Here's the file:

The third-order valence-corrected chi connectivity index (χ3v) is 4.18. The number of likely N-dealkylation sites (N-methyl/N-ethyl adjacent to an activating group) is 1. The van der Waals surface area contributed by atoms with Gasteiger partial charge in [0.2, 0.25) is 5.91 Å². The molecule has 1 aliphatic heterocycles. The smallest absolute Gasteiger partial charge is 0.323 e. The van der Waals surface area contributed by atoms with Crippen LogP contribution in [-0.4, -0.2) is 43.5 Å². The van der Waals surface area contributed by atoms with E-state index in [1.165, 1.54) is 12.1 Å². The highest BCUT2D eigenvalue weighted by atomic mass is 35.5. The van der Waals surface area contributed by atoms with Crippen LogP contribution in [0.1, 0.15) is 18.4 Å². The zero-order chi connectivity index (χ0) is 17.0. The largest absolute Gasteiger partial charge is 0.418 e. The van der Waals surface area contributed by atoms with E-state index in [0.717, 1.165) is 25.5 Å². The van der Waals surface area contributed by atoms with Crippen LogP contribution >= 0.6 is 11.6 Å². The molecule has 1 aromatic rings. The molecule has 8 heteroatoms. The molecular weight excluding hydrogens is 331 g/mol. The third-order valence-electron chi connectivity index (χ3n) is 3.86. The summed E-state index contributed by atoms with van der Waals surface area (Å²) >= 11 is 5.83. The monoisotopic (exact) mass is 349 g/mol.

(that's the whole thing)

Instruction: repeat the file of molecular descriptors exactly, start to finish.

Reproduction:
The third-order valence-corrected chi connectivity index (χ3v) is 4.18. The number of likely N-dealkylation sites (N-methyl/N-ethyl adjacent to an activating group) is 1. The van der Waals surface area contributed by atoms with Gasteiger partial charge in [0.2, 0.25) is 5.91 Å². The molecule has 1 aliphatic heterocycles. The smallest absolute Gasteiger partial charge is 0.323 e. The van der Waals surface area contributed by atoms with Crippen LogP contribution in [-0.4, -0.2) is 43.5 Å². The van der Waals surface area contributed by atoms with E-state index in [1.165, 1.54) is 12.1 Å². The highest BCUT2D eigenvalue weighted by atomic mass is 35.5. The van der Waals surface area contributed by atoms with Crippen LogP contribution in [0.1, 0.15) is 18.4 Å². The zero-order chi connectivity index (χ0) is 17.0. The largest absolute Gasteiger partial charge is 0.418 e. The van der Waals surface area contributed by atoms with E-state index in [0.717, 1.165) is 25.5 Å². The van der Waals surface area contributed by atoms with Crippen LogP contribution >= 0.6 is 11.6 Å². The molecule has 1 aromatic rings. The molecule has 8 heteroatoms. The molecular weight excluding hydrogens is 331 g/mol. The third-order valence-electron chi connectivity index (χ3n) is 3.86. The summed E-state index contributed by atoms with van der Waals surface area (Å²) >= 11 is 5.83. The monoisotopic (exact) mass is 349 g/mol.